Manufacturers have a legal obligation to design and manufacture safe products that do not injure consumers. A manufacturer’s duty follows the benefit of using our system of commerce on product sales.
When a manufacturer makes an unreasonably dangerous product that seriously injures someone, they can be liable for the damages caused by their product. There are three common types of product liability claims:
In the 1970s, Ford manufactured a subcompact economy car it called the Pinto. After the Pinto was being sold to the public, it became apparent that it contained a serious design defect. The location and composition of the gas tank made the Pinto vulnerable to combustion if rear-ended.
The cars would often explode into a fireball and many victims were severely burned.
Shockingly, Ford executives met and decided it would be less expensive for them to settle personal injury lawsuits than to recall the vehicles and fix the design defect. This was a terrible corporate decision on many levels.
Only after 27 people were killed (many estimates are in the hundreds), hundreds of others injured, and dozens of lawsuits filed did Ford recall the defective vehicles. It was too late. The horror was done and Pinto ceased production in 1980.
As with any type of defective design lawsuit, in order for plaintiffs to receive compensation, they had to show their injuries were caused by the defective design. For example, a Pinto driver who drove too fast and ran off the road would not collect based on allegations of the defective design, which would have had nothing to do with that particular accident or subsequent injury.
A manufacturing error occurs when the error was not part of the design and was not intended. According to the Legal Information Institute at Cornell Law School, it occurs when the “product departs from its intended design and is more dangerous than consumers expect the product to be.”
One frequent example given is that of a motor scooter which left the factory and was missing its brake pads. This would not be a design flaw, but a manufacturing error. The product did not have the safety feature - brake pads - and was thus unreasonably dangerous. If you were injured in an accident when the brakes failed because the pads were missing, the manufacturer would be liable for your injuries.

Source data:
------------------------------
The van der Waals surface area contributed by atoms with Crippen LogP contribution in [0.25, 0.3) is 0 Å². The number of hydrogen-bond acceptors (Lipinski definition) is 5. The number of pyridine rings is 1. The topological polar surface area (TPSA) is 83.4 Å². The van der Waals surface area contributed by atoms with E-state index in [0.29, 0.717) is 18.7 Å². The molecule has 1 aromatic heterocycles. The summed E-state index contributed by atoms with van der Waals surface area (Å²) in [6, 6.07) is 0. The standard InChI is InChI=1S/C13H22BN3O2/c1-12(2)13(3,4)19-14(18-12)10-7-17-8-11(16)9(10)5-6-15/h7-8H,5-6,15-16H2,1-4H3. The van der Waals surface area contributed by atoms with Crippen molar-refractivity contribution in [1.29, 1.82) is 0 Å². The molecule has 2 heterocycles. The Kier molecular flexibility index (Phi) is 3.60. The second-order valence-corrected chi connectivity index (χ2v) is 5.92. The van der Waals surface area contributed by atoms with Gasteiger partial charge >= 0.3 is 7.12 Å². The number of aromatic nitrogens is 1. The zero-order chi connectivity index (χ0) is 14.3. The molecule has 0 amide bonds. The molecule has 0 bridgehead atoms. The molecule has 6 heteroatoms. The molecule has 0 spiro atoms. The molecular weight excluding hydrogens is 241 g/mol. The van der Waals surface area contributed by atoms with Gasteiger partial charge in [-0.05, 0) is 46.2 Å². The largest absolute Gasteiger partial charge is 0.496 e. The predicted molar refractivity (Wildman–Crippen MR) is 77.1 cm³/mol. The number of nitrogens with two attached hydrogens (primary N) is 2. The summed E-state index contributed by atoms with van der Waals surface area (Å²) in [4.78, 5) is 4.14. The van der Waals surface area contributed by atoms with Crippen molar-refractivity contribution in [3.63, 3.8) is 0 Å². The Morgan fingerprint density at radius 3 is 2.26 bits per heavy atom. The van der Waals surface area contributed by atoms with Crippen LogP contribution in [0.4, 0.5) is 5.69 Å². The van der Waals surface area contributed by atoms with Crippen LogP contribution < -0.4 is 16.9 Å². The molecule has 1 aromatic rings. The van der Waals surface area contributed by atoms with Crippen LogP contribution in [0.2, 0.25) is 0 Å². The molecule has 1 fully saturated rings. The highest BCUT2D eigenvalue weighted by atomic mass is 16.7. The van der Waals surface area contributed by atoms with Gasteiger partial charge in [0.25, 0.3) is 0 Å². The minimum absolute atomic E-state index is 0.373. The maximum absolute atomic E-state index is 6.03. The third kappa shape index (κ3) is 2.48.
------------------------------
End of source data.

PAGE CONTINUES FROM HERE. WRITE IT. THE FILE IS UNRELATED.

Failure to Warn
Johnson & Johnson, manufacturer of baby powder, has been getting a lot of press in the last few years, but not in a good way. Multiple lawsuits have been filed, and many large jury awards rendered to women who contracted ovarian cancer from allegedly using the baby powder as a feminine hygiene product.
The allegations are that studies from many years ago showed a link between the use of talcum powder in the genital region and ovarian cancer. Even though Johnson & Johnson was aware of the studies, the company failed to warn users of the possibility of them contracting the life-threatening cancer. One other manufacturer of talcum powder did warn its users. This warning has been used in court to show that Johnson & Johnson also knew of the dangers and should have warned.
Johnson & Johnson’s response has been to repeatedly deny that there is a connection, therefore, it had no duty to warn.
Other Defective Design, Manufacture or Failure to Warn Problems
Frequently, consumers are warned about a product that has been recalled as unsafe. On October 24, 2017, Fisher-Price recalled 63,000 Soothing Motion Seats for babies. The item is a jumper seat with a motor. When turned on, the motor bounces, jumps and sways to soothe the baby. It also has a tendency to overheat and, in at least one instance, catch fire.
In 2016, Ikea was forced to recall 27 million dressers due to a design defect. Several toddlers were killed, in separate instances, when the toddler climbed on an open bottom drawer which caused the dresser to topple over on top of him or her.
Contact a Product Liability Attorney
If you were injured, or someone you love was killed, and the cause of the injury or death was directly due to a defective product, you need the assistance of our experienced product liability attorneys at The Blumenshine Law Group. We are skilled in defective product litigation. Contact us as soon as possible for a free consultation at (312)766-1000 or email at firstname.lastname@example.org.